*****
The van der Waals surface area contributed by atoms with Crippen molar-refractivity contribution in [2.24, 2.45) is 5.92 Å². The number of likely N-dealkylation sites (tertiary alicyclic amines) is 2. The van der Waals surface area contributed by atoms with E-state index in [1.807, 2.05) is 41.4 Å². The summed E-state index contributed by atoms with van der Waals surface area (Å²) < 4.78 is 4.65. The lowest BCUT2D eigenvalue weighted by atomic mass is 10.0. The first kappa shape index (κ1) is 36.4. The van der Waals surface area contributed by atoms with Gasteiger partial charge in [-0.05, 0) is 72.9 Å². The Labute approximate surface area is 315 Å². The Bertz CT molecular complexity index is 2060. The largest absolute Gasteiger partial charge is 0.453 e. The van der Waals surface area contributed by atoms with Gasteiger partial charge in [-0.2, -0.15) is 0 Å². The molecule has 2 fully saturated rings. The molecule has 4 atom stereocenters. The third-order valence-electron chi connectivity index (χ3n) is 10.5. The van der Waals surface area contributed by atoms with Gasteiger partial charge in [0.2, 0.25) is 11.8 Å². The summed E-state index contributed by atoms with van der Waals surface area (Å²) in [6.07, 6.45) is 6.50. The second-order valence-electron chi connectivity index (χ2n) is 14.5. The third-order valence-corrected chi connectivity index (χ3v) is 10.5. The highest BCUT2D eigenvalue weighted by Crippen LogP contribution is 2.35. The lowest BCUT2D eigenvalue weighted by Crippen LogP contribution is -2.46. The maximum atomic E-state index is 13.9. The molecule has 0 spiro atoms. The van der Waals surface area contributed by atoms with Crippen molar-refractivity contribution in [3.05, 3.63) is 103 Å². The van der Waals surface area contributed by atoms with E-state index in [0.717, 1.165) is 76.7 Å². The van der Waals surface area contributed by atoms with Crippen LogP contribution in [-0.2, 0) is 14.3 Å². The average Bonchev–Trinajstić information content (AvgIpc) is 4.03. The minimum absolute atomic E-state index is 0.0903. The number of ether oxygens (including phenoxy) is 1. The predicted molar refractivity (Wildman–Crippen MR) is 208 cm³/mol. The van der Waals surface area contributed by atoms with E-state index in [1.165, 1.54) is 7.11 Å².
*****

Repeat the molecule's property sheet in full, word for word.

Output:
The van der Waals surface area contributed by atoms with Crippen molar-refractivity contribution in [2.24, 2.45) is 5.92 Å². The number of likely N-dealkylation sites (tertiary alicyclic amines) is 2. The van der Waals surface area contributed by atoms with E-state index in [1.807, 2.05) is 41.4 Å². The summed E-state index contributed by atoms with van der Waals surface area (Å²) < 4.78 is 4.65. The lowest BCUT2D eigenvalue weighted by atomic mass is 10.0. The first kappa shape index (κ1) is 36.4. The van der Waals surface area contributed by atoms with Gasteiger partial charge in [-0.05, 0) is 72.9 Å². The Labute approximate surface area is 315 Å². The Bertz CT molecular complexity index is 2060. The largest absolute Gasteiger partial charge is 0.453 e. The van der Waals surface area contributed by atoms with Gasteiger partial charge in [-0.2, -0.15) is 0 Å². The molecule has 2 fully saturated rings. The molecule has 4 atom stereocenters. The third-order valence-electron chi connectivity index (χ3n) is 10.5. The van der Waals surface area contributed by atoms with Gasteiger partial charge in [0.2, 0.25) is 11.8 Å². The summed E-state index contributed by atoms with van der Waals surface area (Å²) in [6.07, 6.45) is 6.50. The second-order valence-electron chi connectivity index (χ2n) is 14.5. The third-order valence-corrected chi connectivity index (χ3v) is 10.5. The highest BCUT2D eigenvalue weighted by Crippen LogP contribution is 2.35. The lowest BCUT2D eigenvalue weighted by Crippen LogP contribution is -2.46. The maximum atomic E-state index is 13.9. The molecule has 0 spiro atoms. The van der Waals surface area contributed by atoms with Crippen molar-refractivity contribution in [3.05, 3.63) is 103 Å². The van der Waals surface area contributed by atoms with E-state index in [0.717, 1.165) is 76.7 Å². The van der Waals surface area contributed by atoms with Crippen LogP contribution in [-0.2, 0) is 14.3 Å². The average Bonchev–Trinajstić information content (AvgIpc) is 4.03. The minimum absolute atomic E-state index is 0.0903. The number of ether oxygens (including phenoxy) is 1. The predicted molar refractivity (Wildman–Crippen MR) is 208 cm³/mol. The van der Waals surface area contributed by atoms with E-state index in [1.165, 1.54) is 7.11 Å².